One of the main effects of the liquidity binge was the plunge of the dollar's value worldwide. This was reflected in the spike in all commodities' prices but especially in the price of oil. Only a year ago the price of oil was $70 per barrel but it exploded as the Federal Reserve slashed interest rates to shield Wall Street from the troubles.

To a casual observer the results of the Fed's expansive policies look like they have been a success in light of the recent recovery of the dollar and the lowering of oil prices. It is a sign of how much we have been "conditioned" by the general feeling that $3.50 gas is "cheap." But what has really happened is that currency traders have shifted their concerns to signs that Europe's economy is slowing, as well as worries that Japan is back into a recession. The dollar has strengthened somewhat on the expectation that maybe the Fed's bender is over. This recent gain really shows that with a little more guts displayed by Treasury and the Fed when the crisis began, the commodity spike could have been avoided. And, because of the huge increase in the U.S. debt, the future outlook for our economy is still not very pretty. The inflation component associated with the increased debt has barely started.

The disclosure that the problem is moving to Europe and the euro reminds one of a pan of water sloshing back and forth as the tilt goes from left to right. The problem has not really gone away; it merely has "sloshed" over to the euro side. Perhaps the only reason for optimism is that the low U.S. tax rates are still in place, and polls have shown that people are finally coming around to the proposition of increasing the energy supply.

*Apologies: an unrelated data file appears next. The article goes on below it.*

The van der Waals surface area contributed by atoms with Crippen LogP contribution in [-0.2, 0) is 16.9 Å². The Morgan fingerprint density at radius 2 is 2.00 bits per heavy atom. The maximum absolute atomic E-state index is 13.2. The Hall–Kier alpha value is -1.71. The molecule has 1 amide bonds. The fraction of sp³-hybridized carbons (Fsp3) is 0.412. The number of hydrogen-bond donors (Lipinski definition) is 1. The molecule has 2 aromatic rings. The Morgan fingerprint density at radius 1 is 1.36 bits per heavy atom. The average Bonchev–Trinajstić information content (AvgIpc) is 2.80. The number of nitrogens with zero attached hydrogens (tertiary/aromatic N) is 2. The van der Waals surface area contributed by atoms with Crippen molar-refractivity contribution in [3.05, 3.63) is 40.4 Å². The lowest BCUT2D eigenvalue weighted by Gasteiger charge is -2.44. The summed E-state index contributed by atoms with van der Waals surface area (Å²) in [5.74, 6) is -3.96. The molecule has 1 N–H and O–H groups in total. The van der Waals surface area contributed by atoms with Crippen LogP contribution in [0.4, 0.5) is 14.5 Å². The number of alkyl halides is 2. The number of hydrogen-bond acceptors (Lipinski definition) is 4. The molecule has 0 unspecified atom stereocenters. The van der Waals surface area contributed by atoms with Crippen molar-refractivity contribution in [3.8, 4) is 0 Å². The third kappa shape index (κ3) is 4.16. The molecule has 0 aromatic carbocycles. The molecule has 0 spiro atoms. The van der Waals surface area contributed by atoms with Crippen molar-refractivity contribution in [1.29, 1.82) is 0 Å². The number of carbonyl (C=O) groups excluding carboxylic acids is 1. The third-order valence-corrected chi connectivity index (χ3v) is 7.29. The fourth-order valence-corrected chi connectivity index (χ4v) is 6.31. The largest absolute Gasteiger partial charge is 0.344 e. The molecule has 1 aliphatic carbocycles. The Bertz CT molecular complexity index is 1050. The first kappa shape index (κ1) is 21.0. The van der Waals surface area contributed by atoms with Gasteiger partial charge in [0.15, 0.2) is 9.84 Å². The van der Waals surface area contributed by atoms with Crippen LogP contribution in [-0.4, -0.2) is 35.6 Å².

The U.S. economy is quite resilient but is still a long way from its peak. It has become clear that the job market has declined. New unemployment claims have surged to recessionary levels, and over 3 million people have been drawing claims for a week or more, the most since 2003. Most of the job decline has occurred in manufacturing, construction, and retail that have lost over 650,000 jobs so far this year. What the country needs now is financial and regulatory discipline for charter banks, stable money, lower taxes, and some policy decisions that will result in lower energy prices through increasing supply. Hold onto your hat; we are probably in for a very rocky ride. *

"Let us recollect that peace or war will not always be left to our option; that however moderate or unambitious we may be, we cannot count upon the moderation, or hope to extinguish the ambition of others." --Alexander Hamilton

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The St. Croix Review speaks for middle America, and brings you essays from patriotic Americans.